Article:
We're excited to have Mandy Hubbard speak at next week's (that's September 13th, just in case you aren't quite fully into September mentally) Professional Series Meeting, where she will be giving tips on how to survive rejection. Mandy Hubbard is a literary agent for D4EO Literary, where she represents authors of middle grade and teen fiction. She is also the author of Prada & Prejudice, You Wish, But I Love Him, and several other YA novels. She currently lives in Tacoma, Washington.
Here are a few things she has to say about agenting.
As an agent and a writer, what unique perspective and experience do you bring to a client's revision process?
What is one of the biggest mistakes a writer makes when querying you?
With MG and YA (and picture books, for that matter) writers spend a whole lot of time talking about everything BUT the plot/ story—they want to discuss why they wrote the book, or talk about themselves, or talk about the lessons they really want kids to learn, and they often talk for paragraphs about how it’s a “real thrill ride” or “this will break your heart” or “it would make a great movie!”
The funny thing is, NONE of that stuff matters. I want to know what your story is about—who your character is and what challenges s/he will face. Let ME decide if it’s heartbreaking our laugh out loud.
If there are murmurings that [insert X genre/trend] is dead, what do you have to say to writers having difficulty selling their manuscript?
You know, I’ve signed projects knowing I may have missed the market, and I know how frustrating it is to realize it would have sold in a heartbeat two years prior. For the most part, genre doesn’t matter, and even when all the rage was paranormal romance, I sold a contemporary YA romance in an auction. BUT, something being “not hot” is different than something being a HUGE trend that is over. If the market is just too saturated you may be between a rock and a hard place—anything dystopian or strictly paranormal romance with an angel/werewolf/vampire is almost impossible to sell, and that’s just the truth. If you have one you’re sitting on, you won’t hurt yourself to query it and see how it goes, but then try to work on something that doesn’t feel quite so ‘done.’And know that all things are cyclical. Your type of fantasy may swing back around in a few years or so.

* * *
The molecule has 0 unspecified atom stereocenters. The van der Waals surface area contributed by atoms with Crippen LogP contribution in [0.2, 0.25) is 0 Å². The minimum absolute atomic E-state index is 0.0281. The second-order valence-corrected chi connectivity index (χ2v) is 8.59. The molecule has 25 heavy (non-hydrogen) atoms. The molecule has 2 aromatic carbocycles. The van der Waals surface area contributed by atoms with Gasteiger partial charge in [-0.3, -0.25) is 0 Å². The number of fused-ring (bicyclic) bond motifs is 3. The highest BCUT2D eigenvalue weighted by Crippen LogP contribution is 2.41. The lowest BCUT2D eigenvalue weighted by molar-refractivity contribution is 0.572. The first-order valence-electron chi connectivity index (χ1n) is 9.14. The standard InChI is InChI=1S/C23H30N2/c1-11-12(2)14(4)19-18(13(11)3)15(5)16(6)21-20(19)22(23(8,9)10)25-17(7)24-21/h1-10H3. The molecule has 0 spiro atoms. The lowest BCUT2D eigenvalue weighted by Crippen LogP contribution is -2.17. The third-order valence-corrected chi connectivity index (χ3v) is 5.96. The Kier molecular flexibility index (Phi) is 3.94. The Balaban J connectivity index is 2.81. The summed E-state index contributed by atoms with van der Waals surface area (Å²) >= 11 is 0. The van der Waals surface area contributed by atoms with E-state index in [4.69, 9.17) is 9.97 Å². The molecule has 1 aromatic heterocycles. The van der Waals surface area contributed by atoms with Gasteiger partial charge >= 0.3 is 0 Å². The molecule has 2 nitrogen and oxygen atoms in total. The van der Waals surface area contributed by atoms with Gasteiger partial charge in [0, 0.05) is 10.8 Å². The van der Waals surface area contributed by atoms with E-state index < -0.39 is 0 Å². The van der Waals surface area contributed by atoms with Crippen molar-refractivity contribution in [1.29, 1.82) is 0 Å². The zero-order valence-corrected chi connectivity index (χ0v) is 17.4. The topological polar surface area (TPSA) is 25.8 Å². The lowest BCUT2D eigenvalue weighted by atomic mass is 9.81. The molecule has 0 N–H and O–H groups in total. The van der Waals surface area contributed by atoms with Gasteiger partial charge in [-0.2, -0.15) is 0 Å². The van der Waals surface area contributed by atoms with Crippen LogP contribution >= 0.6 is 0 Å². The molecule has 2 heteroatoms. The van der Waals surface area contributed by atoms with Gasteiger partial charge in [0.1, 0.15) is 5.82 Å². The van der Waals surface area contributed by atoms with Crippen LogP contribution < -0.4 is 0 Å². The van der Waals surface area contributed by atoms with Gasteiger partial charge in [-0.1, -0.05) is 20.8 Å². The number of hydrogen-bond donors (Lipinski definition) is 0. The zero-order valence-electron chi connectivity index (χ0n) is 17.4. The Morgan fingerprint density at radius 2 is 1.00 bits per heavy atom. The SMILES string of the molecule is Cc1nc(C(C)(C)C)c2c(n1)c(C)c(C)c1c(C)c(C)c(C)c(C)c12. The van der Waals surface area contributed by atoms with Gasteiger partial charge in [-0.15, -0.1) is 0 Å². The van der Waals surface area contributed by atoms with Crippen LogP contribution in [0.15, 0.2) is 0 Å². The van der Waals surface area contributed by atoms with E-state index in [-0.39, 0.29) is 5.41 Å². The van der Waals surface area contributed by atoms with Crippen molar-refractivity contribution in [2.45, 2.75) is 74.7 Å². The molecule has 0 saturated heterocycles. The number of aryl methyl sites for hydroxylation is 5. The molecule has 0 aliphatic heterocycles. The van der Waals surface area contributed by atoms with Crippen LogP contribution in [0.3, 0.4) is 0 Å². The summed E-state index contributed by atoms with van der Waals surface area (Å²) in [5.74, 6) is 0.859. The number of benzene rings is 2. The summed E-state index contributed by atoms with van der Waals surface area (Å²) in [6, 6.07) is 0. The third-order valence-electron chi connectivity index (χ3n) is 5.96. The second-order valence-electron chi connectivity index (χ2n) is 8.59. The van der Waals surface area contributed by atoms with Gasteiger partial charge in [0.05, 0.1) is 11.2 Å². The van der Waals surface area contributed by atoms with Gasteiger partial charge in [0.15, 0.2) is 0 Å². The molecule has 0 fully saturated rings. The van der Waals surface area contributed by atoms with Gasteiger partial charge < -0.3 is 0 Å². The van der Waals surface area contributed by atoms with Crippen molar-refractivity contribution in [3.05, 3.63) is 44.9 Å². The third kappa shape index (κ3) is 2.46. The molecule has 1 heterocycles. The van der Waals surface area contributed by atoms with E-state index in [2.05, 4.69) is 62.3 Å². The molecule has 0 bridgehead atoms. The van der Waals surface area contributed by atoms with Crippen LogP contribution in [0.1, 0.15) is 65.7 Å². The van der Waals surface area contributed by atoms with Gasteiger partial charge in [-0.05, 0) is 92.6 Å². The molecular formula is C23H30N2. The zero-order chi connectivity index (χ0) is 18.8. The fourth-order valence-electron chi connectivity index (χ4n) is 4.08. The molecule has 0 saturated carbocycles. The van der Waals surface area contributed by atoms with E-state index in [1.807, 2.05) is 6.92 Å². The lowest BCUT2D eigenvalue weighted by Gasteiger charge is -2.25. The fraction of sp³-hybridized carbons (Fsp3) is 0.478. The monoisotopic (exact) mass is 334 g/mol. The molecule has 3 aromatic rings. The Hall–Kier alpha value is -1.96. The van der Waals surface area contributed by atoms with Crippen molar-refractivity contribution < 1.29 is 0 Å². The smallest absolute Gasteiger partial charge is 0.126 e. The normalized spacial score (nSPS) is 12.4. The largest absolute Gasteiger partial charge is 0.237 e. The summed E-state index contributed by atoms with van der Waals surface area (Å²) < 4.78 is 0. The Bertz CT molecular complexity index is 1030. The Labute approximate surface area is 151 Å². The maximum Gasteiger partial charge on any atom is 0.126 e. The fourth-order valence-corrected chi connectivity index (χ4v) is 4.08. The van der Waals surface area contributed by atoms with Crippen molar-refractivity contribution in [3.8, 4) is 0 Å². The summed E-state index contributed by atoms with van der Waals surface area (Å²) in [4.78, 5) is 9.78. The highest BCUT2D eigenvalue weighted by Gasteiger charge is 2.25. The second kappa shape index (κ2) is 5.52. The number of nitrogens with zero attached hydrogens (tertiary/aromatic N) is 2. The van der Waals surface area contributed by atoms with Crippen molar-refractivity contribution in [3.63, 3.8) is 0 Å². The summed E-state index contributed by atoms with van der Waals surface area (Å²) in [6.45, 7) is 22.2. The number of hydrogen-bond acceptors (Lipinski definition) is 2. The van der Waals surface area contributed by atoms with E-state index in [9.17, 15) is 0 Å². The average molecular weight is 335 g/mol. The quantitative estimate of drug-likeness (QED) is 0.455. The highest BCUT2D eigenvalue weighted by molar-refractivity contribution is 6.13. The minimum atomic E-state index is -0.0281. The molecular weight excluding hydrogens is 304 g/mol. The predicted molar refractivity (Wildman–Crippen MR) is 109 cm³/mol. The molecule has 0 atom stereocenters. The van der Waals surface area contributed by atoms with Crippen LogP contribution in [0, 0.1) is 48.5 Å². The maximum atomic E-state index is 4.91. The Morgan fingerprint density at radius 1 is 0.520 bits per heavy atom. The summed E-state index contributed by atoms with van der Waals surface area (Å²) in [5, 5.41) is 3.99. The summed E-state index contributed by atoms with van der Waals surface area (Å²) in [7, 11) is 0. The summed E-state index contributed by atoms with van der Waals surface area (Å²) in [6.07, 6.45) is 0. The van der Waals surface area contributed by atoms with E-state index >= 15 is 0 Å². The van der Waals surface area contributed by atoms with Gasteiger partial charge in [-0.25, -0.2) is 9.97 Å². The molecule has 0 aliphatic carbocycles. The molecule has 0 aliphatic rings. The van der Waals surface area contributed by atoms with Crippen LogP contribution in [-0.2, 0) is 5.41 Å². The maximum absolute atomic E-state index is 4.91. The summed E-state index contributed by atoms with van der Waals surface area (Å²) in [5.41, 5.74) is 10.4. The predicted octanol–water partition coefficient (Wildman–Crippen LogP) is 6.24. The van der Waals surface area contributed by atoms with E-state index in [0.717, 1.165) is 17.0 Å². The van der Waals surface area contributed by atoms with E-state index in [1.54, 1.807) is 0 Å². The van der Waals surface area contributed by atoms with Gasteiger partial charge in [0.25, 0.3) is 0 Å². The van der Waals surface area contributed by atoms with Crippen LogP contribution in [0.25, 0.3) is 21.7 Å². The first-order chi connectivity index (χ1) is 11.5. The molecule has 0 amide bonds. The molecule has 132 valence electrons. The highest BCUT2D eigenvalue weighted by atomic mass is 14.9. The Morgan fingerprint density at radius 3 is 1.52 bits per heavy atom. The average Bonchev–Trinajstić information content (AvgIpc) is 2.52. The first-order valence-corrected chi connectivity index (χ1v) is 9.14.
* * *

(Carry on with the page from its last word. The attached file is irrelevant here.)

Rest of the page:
Is being a West Coast agent difficult when most of the deals happen in NYC?This is a common question, and perhaps a decade ago the answer was quite different, but now a days, it’s completely normal to have power house agents living in Atlanta or Denver, and yes, even Seattle, where I am at. (There are actually about 10 agents in this area now, from at least five different agencies...). The truth is most agents in NYC are doing all their work at their desk via email. So my day to day is really not that different, and I’ve sold books to Disney-Hyperion, St. Martins, Simon & Schuster, etc. So although yes, I may not be in NYC, but my deals are still happening there. And because I DO make the effort to connect and network on a constant basis with NYC based editors and agents (as well as editors in Chicago (Albert Whitman) Minneapolis (Flux), etc, I’m still an efficient, linked-in agent.
What is the most encouraging thing you hear from editors during this challenging economy?
You know, all you have to do is ask them about their favorite books and you see the glow they get and listen to the enthusiasm. Yes, it’s a tough market out there, but this IS publishing—has it EVER been easy? The thing to remember is that all editors and agents are in this business because they love it, and they DO want to fall in love with your book. Whenever I do my week-long visits to NYC, in which I meet with 30+ different editors at all the major publishers, I always leave both exhausted and completely re-energized. It’s a rare industry to see so much passion.